• Building dedicated testing time into each project period as tasks
  • Scheduling project-sharing sessions where teams can collaborate on the success of creative projects
  • Noting and celebrating failures as well as wins and reviewing lessons learned

Simplify the process with the right PM tools

project management

Robust project management tools allow many different project team members to enter data, track progress, and report on results. 

Modern project management tools encourage smooth communication through clear processes, automations, and centralized updates. Project managers can have more control of task organization and process management than ever before, and team members can be empowered to take minute task management into their own hands. 

Use tools to ease bottlenecks

Project management software can make it easy to spot where tasks are held up the most. With the right setup, you can see problems at a glance, and some software can track how long tasks sit in various statuses. By identifying where bottlenecks are, a project manager can make adjustments to eliminate roadblocks. 

Test different tools with free trials

Most project management software and tools offer free trials so you can get a feel for the setup and see if it works for your team. Don’t be afraid to test a few or several—you may find your team needs more than one tool to get the job done.

Identify where tools can save time

There is a tool for every team. Sometimes multiple tools can integrate with your current infrastructure. Automating time-consuming tasks like planning, scheduling, tracking, and resource allocation frees up time for more important work and for more innovation.

Moreover, complex projects require close planning, tracking, and collaboration to be successful. Project management tools can provide the necessary functions to simplify these steps for more success.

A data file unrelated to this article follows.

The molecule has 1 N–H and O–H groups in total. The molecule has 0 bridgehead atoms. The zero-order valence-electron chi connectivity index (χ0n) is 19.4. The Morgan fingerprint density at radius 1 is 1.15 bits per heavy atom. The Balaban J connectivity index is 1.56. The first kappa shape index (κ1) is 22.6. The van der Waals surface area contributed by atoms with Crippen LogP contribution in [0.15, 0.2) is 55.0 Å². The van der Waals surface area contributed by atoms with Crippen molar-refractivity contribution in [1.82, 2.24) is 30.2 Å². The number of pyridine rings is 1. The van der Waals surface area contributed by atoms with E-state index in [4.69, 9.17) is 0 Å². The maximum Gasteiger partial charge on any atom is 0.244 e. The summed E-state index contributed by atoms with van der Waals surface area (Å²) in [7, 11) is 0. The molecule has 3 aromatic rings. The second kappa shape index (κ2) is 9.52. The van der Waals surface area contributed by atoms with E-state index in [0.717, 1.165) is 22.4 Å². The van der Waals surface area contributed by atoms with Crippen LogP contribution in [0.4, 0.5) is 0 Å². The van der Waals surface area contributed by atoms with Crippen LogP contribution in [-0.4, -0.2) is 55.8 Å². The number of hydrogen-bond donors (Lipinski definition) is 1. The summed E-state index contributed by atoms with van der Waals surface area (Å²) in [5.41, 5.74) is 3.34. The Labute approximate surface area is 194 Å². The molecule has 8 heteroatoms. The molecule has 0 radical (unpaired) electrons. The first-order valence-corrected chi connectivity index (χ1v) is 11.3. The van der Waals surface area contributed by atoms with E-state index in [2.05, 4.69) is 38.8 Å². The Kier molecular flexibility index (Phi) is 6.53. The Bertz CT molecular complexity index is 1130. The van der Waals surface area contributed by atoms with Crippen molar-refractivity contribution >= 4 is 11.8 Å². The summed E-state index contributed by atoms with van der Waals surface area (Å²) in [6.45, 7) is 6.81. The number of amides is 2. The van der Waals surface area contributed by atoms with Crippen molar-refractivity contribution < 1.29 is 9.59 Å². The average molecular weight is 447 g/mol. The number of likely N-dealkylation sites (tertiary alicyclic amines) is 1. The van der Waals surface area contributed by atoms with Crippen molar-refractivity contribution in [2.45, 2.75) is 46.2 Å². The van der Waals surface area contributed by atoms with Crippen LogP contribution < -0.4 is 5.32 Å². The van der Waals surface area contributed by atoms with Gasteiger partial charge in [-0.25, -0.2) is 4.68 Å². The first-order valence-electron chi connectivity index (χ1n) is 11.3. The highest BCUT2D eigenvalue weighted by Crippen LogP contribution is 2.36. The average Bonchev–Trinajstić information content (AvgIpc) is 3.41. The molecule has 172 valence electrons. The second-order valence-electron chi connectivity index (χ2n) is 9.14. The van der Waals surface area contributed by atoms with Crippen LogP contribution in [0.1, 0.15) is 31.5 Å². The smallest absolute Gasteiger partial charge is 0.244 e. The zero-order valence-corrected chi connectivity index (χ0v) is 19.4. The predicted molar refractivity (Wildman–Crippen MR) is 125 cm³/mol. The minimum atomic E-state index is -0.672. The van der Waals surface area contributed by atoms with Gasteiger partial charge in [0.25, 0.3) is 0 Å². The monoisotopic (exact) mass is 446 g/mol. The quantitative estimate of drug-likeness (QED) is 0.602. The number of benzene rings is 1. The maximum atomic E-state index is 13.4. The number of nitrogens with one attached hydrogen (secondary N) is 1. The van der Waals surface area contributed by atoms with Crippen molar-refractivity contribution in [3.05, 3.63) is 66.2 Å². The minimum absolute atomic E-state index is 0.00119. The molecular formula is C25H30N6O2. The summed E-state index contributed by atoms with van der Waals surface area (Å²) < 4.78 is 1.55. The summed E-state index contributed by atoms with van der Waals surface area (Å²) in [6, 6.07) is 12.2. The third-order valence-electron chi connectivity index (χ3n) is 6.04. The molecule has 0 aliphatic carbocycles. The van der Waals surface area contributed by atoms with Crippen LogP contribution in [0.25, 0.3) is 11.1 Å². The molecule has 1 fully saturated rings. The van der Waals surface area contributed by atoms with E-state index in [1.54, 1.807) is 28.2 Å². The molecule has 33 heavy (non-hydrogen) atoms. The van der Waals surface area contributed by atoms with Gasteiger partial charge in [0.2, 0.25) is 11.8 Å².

Learn from past mistakes and successes

Once the product is out the door, the site is launched, or the update is implemented, a team should always take time to reflect on what went well and what didn’t.

  • Schedule and lead retrospective conversations with everyone involved to gather feedback through pointed, planned questions.
  • Gather a deep well of data and information to improve the project development cycle.
  • During these debriefs, cultivate a comfortable culture of candid honesty so team members and relevant stakeholders are able to give actionable feedback. Like a product review, those with strong feelings will want to be heard.
  • If your team is not yet comfortable speaking up in a group setting, offer anonymous opportunities for feedback, like forms or digital whiteboards.

Find balance between accountability and creativity

Finding a happy balance in an organization’s project efforts can be difficult. While it’s important to keep projects in check with scope and budget restrictions, it’s just as important to encourage opportunities for innovation.These strategies will help project managers find their footing and open avenues of creativity and accountability across teams while finding time in the development cycle for change and experimentation.

If you’re thinking it’s time for a new project management software to make the most of these strategies, take a look at our top project management software picks.

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What is project management?

Project management is the process of planning and controlling resources to reach specific goals within defined constraints. It involves coordinating tasks, managing resources, and ensuring successful project completion while meeting stakeholders’ expectations.

What are the other project management methodologies?

Other project management methodologies include Agile (Scrum, Kanban, XP), Lean, and PRINCE2, each with its own unique approach and principles for managing projects effectively and achieving successful outcomes.